As to brevity? You do what suits you best dear. Me? I’m a fan of longer actually… 😉 (not that this wasn’t simply marvelous as is).

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    • That hairdo just makes me tired. I guess this is just what people did for entertainment before the invention of Netflix. I never would have survived at Court during the era of Marie Antoinette. Or any Court, really. I’m all about comfort and easy access to both food and restroom facilities. That’s all I really ask… 😉

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  4. Interesting question you put forth. I will answer it with an observation: I am quite fond of newspaper comics and pretty much I read every comic whether they are several panels or one, well-drawn or not, witty or lame. But I notice that without fail, the ones I become most devoted to are the single panel comics and I think it’s precisely because of the challenge they face.
    Even years later I’ll chuckle when I remember them — such as the “Rhymes with Orange” one showing a man walking by a maternity shop with a sign in the window announcing a sale on girl scout uniforms. The caption read: “Herman can remember the exact moment he became a Conservative.” 😅

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    • Well, naturally, I take this as a challenge, and I will see what I can do with the pithy. I’ve always been intrigued by the “six-word story” competitions and such, but the few times I attempted such I would break the limit within the first two seconds. Ten minutes later I would have a novella. Not necessarily good, but a novella nonetheless.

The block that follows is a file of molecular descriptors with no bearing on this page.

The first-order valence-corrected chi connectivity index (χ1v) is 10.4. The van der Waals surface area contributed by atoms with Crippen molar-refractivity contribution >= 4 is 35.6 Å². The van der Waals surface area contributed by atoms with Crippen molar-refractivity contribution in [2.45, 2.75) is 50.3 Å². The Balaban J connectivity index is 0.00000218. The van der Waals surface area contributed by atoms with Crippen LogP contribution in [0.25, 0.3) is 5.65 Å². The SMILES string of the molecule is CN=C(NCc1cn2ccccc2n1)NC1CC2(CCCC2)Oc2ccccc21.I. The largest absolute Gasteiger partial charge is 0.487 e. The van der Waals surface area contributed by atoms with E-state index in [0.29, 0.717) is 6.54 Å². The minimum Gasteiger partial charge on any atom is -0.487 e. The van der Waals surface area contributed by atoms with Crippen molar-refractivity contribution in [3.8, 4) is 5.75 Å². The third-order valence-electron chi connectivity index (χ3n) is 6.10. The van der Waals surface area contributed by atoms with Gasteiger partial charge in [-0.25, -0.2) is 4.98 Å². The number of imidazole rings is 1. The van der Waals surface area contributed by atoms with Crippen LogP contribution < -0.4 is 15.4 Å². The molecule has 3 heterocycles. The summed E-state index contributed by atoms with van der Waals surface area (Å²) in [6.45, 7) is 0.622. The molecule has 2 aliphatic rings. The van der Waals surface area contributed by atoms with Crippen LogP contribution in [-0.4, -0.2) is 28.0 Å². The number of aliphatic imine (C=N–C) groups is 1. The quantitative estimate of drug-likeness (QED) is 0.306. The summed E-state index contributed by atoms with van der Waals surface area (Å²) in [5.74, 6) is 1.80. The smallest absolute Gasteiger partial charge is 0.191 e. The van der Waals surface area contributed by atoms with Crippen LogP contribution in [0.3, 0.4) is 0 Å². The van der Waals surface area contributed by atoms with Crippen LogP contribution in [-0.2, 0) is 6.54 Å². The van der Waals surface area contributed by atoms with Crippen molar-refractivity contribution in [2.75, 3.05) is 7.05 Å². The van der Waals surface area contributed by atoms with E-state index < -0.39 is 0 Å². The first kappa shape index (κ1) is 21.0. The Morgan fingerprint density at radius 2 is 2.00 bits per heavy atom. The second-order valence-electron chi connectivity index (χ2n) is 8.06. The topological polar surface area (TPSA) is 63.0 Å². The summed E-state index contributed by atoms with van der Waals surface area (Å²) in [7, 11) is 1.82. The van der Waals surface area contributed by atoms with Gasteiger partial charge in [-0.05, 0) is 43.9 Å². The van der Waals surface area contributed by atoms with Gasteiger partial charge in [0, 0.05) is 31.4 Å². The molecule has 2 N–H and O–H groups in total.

This conversation gives me pause, though, in that I had just recently been contemplating rerunning the Past Imperfect based on the submission from yours truly. Instead of the re-post, perhaps I should take another run at it from a concise angle rather than the five-page epic that I spewed instead? Hmm…

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      • I’ve been taking a cue from Claudia, https://claudiamcgill.wordpress.com/ , and have tried composing two sentence narratives. We both have a tendency to add a bit of short verse at the end, but it is still easier to contain a narrative in two sentences ( those sentences can be very long & complex, but still grammatical – Joycean stream of consciousness is fine just don’t emulate Immanuel Kant or Hegel). 🙂

        You could try the approach suggested by the Alfred Hitchcock’s Mystery Magazine. It features a Mysterious Photograph. Readers are invited to submit a 250-word (or less ) flash fiction story based on the photo .

        I must point out that “Trumpian stream of consciousness” is an oxymoron ( with apologies to all oxen ).

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        • The paradox with me: If no one is expecting me to write in a certain way, I can write in that certain way. It’s the introduction of rules and, most importantly, the expectation such carries when my well runs dry. I blossom with anarchy… 😉

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  5. She was disappointed. She planned on wearing it to Trump’s anniversary party – she had a it designed by The Mueller Investigation & H.Earring Team. A very high frequency wireless design made just for such a presidential function.
    She just went to the Women’s March instead, a better crowd of people anyway – and a really huge crowd, nothing like it in over a year. 🙂

    Liked by 2 people